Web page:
Budget Season Debates To Be Blocked On Beacon Hill

Doug Grindle. Courtesy
Doug Grindle. Courtesy
Beacon Hill is gearing up for another cycle of passing the budget.  
    Budget season is not often known for capturing the imagination of ordinary citizens, but this year there is a disturbing development that runs against the humdrum budget news.
    Except this year the budget hearings will be missing one thing – debate on many of the most important issues.
    The Democratic leadership has banned debate on welfare, local aid and school aid.  That adds up to more than a quarter of the budget.  As the state income expands, with hundreds of millions of dollars coming in above projections, this would seem like a good time to have a debate about what to do with all that extra money.  In February alone, $203 million worth of receipts coming in were over benchmark.  In all, FY13 receipts are over benchmark by more than $600 million and the number continues to climb.
    What to do with this extra cash? Under the new rules it won’t be possible to talk about increasing local aid to the towns, nor about reforming how welfare works, including reforming the EBT card system for transfer payments.  
    The Democratic leadership takes the position that the house and senate have passed a local aid language already so it’s best not to upset the apple cart with new language. And welfare, including EBT, is sitting in a conference committee and no one knows how that will appear, so best not to mess with it now.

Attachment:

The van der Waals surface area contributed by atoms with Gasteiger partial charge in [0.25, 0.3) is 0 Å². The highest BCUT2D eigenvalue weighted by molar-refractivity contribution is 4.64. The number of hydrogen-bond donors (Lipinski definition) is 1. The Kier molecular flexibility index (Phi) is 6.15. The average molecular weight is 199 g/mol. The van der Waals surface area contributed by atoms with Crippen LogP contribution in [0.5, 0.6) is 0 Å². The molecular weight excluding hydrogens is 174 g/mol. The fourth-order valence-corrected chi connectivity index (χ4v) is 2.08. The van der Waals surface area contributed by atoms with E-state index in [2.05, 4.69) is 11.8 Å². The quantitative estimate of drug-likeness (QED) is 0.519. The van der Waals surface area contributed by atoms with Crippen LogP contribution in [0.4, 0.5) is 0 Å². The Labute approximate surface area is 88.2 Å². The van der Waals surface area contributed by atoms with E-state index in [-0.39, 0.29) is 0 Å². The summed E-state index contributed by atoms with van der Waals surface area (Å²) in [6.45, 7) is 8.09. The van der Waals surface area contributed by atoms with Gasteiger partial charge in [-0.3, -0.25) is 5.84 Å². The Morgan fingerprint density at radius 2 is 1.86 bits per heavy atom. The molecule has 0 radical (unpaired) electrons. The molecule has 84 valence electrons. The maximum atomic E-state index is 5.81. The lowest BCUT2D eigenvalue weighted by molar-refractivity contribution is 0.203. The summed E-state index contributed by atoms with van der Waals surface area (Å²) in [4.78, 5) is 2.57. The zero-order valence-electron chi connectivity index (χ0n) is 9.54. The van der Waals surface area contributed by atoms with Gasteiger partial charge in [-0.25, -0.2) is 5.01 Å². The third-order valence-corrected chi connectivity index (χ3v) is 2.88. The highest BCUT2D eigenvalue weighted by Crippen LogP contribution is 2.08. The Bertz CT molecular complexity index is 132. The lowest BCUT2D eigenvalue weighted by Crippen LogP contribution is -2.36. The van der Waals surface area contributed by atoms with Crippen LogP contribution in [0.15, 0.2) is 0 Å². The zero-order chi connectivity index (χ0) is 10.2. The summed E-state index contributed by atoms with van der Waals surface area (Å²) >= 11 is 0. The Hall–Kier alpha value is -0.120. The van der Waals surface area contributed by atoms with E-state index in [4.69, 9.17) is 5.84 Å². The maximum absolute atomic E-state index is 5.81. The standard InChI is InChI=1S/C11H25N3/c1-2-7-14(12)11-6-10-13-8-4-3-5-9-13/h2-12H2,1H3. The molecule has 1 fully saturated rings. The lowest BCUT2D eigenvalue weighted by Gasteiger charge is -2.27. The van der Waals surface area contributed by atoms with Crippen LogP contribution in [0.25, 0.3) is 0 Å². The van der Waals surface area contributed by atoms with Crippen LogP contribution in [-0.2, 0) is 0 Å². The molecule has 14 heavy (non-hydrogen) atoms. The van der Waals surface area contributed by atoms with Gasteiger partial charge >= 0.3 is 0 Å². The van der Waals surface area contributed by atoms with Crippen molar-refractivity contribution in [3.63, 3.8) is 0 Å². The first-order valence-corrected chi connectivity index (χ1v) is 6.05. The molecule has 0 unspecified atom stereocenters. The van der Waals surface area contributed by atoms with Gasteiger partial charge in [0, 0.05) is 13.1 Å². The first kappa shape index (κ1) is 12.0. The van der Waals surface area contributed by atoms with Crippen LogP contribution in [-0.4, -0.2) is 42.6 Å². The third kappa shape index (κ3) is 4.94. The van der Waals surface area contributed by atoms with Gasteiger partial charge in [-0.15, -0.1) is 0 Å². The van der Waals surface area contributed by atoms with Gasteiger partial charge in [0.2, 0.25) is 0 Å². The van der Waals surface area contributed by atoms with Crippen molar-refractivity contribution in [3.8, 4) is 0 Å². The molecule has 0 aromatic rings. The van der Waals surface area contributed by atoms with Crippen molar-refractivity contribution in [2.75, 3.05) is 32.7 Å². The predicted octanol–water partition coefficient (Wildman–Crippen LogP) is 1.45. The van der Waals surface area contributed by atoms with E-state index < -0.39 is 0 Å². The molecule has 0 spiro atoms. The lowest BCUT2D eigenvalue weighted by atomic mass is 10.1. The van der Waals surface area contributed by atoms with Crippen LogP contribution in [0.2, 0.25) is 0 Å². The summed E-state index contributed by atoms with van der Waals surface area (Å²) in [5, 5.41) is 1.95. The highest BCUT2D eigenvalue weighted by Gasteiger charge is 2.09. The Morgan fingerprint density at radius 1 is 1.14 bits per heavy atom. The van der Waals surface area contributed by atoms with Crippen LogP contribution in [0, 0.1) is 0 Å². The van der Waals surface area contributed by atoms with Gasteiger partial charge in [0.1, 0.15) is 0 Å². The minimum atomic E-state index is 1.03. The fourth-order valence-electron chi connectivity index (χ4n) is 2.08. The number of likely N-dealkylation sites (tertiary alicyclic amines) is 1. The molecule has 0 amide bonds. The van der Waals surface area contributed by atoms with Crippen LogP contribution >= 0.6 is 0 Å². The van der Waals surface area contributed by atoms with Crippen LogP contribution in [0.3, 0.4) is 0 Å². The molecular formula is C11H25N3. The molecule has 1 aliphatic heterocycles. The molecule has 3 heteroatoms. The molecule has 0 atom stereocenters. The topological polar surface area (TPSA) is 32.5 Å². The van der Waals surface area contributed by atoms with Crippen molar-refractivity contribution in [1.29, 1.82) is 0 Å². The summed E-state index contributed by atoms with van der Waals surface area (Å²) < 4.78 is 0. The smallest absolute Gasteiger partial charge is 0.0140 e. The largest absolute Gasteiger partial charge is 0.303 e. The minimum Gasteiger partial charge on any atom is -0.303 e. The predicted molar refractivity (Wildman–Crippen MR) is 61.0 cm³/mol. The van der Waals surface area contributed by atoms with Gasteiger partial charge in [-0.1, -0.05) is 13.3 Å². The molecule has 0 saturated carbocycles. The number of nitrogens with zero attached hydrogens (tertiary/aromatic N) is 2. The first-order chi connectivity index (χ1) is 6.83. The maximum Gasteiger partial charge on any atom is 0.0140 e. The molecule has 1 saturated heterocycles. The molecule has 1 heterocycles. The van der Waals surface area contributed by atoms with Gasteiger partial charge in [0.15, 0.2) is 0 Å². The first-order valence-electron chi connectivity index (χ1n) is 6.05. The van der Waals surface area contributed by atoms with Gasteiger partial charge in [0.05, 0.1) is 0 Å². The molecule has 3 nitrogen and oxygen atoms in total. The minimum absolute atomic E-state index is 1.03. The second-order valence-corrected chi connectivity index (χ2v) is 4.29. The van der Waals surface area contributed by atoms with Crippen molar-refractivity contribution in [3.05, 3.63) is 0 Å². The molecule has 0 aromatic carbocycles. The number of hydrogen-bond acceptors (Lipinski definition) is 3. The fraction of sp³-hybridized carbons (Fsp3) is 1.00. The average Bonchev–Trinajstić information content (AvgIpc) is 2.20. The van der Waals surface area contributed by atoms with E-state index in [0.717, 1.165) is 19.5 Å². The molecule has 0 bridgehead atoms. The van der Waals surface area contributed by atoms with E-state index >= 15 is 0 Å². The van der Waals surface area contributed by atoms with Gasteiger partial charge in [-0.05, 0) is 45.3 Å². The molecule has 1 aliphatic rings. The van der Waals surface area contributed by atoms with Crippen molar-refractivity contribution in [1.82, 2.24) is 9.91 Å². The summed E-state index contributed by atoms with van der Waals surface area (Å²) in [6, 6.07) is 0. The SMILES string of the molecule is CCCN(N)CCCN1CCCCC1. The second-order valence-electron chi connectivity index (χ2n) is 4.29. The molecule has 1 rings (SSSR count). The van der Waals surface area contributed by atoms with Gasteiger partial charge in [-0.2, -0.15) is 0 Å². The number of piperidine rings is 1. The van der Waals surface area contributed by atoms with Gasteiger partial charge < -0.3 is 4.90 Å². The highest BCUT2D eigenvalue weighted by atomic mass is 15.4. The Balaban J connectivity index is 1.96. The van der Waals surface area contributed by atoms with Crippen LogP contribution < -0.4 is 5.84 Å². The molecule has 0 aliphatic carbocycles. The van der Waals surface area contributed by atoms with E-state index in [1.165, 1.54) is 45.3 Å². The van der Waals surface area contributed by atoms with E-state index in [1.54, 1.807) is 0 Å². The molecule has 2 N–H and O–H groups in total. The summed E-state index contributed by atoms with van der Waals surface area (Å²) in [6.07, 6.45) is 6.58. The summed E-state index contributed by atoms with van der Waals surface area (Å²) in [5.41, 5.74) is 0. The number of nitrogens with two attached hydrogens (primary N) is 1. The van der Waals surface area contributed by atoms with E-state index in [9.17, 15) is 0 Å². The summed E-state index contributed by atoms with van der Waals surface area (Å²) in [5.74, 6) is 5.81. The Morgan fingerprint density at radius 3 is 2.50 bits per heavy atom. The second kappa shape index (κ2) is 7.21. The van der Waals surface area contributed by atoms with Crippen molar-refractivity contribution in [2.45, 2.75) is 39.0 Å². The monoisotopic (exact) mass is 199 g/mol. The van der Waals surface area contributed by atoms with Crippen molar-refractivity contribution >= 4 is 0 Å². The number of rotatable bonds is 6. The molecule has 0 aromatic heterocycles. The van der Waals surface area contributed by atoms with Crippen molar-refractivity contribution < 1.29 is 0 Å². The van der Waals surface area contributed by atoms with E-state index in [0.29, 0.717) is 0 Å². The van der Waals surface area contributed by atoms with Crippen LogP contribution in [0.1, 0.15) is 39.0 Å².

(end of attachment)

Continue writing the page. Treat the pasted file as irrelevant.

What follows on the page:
The Republicans counter that with more money coming in than expected, local aid should be funded more fully. In fact two Republican state representatives, Lyons and Lombardo, have pushed to increase it by 40% above current levels.  But now that won’t be possible to do.
    The Republicans also point out that the welfare reforms for EBT have languished since last Fall, almost six months ago, and without pressure little action is likely to be taken on it.
    It may be convenient to the leadership to have less debate.  Certainly there is less chance of embarrassing resolutions coming up from the Republican side, which might need to be quashed in ways that could play badly in the press.
    Regardless of the merits of the budget details, and these seem rather thin on the ground to start with, stifling debate is profoundly undemocratic.     
    The state budget is about $36 billion this year. As state spending continues to rise, having less debate rather than more runs against the common interest which is to shed light on government rather than keeping it in darkness.

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